David L. Dunner

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David L. Dunner (born Brooklyn, New York, May 27, 1940) is a psychiatrist in Washington, United States, who has conducted pioneering research into mood disorders, anxiety disorders and their treatment. He has authored or co-authored more than 250 articles and more than 10 books.[1]

Career outline[edit]

Dunner went to medical school at Washington University in St. Louis, where the psychiatry department was run along biological lines by Eli Robins. After residency in Philadelphia and back at St Louis, he worked at the National Institute for Mental Health for two years. Along with fellow researchers Frederick K. Goodwin and Elliot S. Gershon he developed the concept of what they called Bipolar II Disorder. Dunner notes that their influential 1976 paper on Bipolar II took six years to get published.[2]

He then went to New York for eight years to work with Ronald R. Fieve on studies of Bipolar disorder and the emerging Lithium treatment, and developed the concept of 'rapid cycling' for bipolar disorder which was found to show less response to Lithium (he credits Canadian scientist Harvey Stancer for first noticing the connection a year prior). Dunner then moved back to Washington becoming professor at the University of Washington in Seattle and chief of psychiatry at Harborview Medical Centre. While there he set up The Center for Anxiety and Depression and became the foremost "clinical expert in bipolar disorder and treatment-resistant depression in the Seattle area". Since his medical residency he has been "involved in clinical studies of every single drug on the US market at least once, if not many times". He has also conducted studies of manualized psychotherapies compared to or combined with medication. He has remarked that he is disappointed they have not discovered the bipolar gene, which he and Elliot Gershon thought they would discover in the early 1970s.[2]

Titles and awards[edit]

Dunner has been President of the American Psychopathological Association (APPA), President of the Psychiatric Research Society and President of the Society of Biological Psychiatry. He has been editor of the journal Comprehensive Psychiatry. He has won the Samuel Hamilton Award and the Morton Prince Award from the APPA, the Robert Jones Lectureship from the Canadian Psychiatric Association, and the Ward Smith Award from the West Coast College of Biological Psychiatry.[2]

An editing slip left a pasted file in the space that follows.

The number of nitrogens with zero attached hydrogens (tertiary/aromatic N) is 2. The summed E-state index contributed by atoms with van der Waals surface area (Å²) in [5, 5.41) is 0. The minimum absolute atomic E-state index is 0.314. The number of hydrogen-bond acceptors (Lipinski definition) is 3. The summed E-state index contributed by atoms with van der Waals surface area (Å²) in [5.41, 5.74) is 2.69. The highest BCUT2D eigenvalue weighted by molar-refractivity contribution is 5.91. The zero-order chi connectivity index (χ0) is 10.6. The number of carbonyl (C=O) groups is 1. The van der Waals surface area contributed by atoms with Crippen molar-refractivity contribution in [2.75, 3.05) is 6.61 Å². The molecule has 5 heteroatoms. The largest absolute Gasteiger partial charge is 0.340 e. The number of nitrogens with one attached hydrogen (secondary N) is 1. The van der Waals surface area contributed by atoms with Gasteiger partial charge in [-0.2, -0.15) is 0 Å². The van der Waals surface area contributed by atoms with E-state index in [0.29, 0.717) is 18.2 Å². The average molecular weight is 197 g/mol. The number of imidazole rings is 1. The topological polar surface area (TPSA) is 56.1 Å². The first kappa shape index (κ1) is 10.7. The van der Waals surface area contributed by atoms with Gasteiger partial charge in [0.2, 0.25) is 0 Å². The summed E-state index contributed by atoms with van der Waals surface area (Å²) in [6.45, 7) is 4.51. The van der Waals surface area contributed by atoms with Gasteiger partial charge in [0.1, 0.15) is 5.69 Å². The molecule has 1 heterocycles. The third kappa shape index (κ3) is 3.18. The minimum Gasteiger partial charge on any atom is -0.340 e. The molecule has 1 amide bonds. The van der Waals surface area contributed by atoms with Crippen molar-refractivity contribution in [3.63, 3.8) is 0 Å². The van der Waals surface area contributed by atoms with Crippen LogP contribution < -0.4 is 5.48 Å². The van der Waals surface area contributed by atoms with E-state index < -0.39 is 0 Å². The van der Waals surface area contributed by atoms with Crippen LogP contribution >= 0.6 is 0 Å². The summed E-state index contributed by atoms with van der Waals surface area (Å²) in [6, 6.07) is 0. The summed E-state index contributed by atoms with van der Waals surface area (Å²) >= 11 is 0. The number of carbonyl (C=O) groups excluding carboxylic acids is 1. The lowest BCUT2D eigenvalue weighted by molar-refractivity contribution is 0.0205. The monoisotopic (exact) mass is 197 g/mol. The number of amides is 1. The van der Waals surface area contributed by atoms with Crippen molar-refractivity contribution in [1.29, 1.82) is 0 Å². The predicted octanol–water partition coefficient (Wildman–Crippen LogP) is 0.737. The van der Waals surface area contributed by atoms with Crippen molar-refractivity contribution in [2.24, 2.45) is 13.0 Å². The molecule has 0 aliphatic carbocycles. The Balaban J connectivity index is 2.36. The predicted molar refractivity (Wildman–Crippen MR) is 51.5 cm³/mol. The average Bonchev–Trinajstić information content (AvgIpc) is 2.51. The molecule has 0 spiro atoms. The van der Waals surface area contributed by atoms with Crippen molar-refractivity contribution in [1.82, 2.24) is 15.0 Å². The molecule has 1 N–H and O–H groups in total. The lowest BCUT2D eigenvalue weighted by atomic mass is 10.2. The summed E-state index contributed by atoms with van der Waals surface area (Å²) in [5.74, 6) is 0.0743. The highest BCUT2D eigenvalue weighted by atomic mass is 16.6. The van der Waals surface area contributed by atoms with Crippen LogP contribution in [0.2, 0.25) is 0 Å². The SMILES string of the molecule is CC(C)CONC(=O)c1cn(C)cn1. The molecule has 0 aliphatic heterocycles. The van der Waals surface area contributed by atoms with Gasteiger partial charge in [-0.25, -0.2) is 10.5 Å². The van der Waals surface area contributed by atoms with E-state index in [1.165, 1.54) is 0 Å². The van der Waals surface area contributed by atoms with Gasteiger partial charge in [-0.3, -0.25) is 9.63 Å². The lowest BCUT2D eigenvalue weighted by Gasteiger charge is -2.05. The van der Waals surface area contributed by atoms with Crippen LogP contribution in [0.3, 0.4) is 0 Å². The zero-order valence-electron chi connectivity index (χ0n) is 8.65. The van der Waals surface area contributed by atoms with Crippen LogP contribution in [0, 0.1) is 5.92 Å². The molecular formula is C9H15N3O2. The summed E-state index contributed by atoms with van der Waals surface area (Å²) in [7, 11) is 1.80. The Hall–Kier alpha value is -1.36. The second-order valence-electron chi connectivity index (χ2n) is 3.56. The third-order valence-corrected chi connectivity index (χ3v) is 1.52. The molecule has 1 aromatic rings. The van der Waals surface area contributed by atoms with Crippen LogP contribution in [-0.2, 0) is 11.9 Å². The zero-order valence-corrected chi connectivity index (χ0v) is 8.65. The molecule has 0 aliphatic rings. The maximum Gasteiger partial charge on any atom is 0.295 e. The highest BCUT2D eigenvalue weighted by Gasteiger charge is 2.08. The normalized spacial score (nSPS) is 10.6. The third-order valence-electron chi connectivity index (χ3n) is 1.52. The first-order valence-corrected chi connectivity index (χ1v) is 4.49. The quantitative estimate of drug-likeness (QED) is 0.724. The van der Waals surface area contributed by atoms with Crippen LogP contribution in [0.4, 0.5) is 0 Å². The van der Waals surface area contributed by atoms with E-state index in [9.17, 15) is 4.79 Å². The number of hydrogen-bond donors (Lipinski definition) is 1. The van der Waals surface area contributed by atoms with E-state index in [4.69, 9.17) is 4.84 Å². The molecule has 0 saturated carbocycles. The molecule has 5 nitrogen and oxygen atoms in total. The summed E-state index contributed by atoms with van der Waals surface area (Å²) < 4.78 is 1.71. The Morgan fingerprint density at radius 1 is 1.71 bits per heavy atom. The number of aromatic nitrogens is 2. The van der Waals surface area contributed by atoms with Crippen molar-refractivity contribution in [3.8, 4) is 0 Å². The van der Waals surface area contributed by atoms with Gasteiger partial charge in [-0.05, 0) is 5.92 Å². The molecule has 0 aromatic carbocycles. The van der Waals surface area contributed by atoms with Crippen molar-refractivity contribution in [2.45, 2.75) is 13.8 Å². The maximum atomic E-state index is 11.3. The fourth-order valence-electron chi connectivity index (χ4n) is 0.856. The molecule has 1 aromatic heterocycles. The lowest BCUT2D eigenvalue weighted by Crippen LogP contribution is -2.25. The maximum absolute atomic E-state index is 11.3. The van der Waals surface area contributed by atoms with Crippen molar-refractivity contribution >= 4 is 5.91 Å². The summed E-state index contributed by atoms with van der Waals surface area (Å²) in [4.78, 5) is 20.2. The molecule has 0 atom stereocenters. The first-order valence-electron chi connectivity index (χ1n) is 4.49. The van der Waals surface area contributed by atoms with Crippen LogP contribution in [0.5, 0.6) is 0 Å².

Pharmaceutical controversies[edit]

Dunner was on a 1991 FDA Psychopharmacologic Drugs Advisory Committee which advised that there was not sufficient evidence to support a proposal that antidepressant drugs could cause suicidality or other violent behaviors. However, 5 of the 9 members had financial links to pharmaceutical companies and Dunner in particular had extensive financial links both before and after the hearings with Prozac manufacturer Eli Lilly - the company which testified in person during the hearings. Dunner was subsequently involved in controversy over apparent links between Paxil (seroxat) and suicide/violence. When called to testify in 2001 regarding prior inaccurate data analyses used to conclude there was no link, he claimed to have published without seeing the actual data but only tables provided to him by employees of the drug manufacturer SmithKlineBeecham (now GlaxoSmithKline).[3][4]

References[edit]

  1. ^ Center for Anxiety and Depression, Mercer Island
  2. ^ a b c DAVID L.DUNNER Interviewed by Thomas A. Ban for the ANCP, Waikoloa, Hawaii, December 13, 2001
  3. ^ Lawyers and Settlements, Feb 12th 2008 Evelyn Pringle
  4. ^ Scandal of scientists who take money for papers ghostwritten by drug companies Sarah Boseley, health editor. The Guardian, Thursday 7 February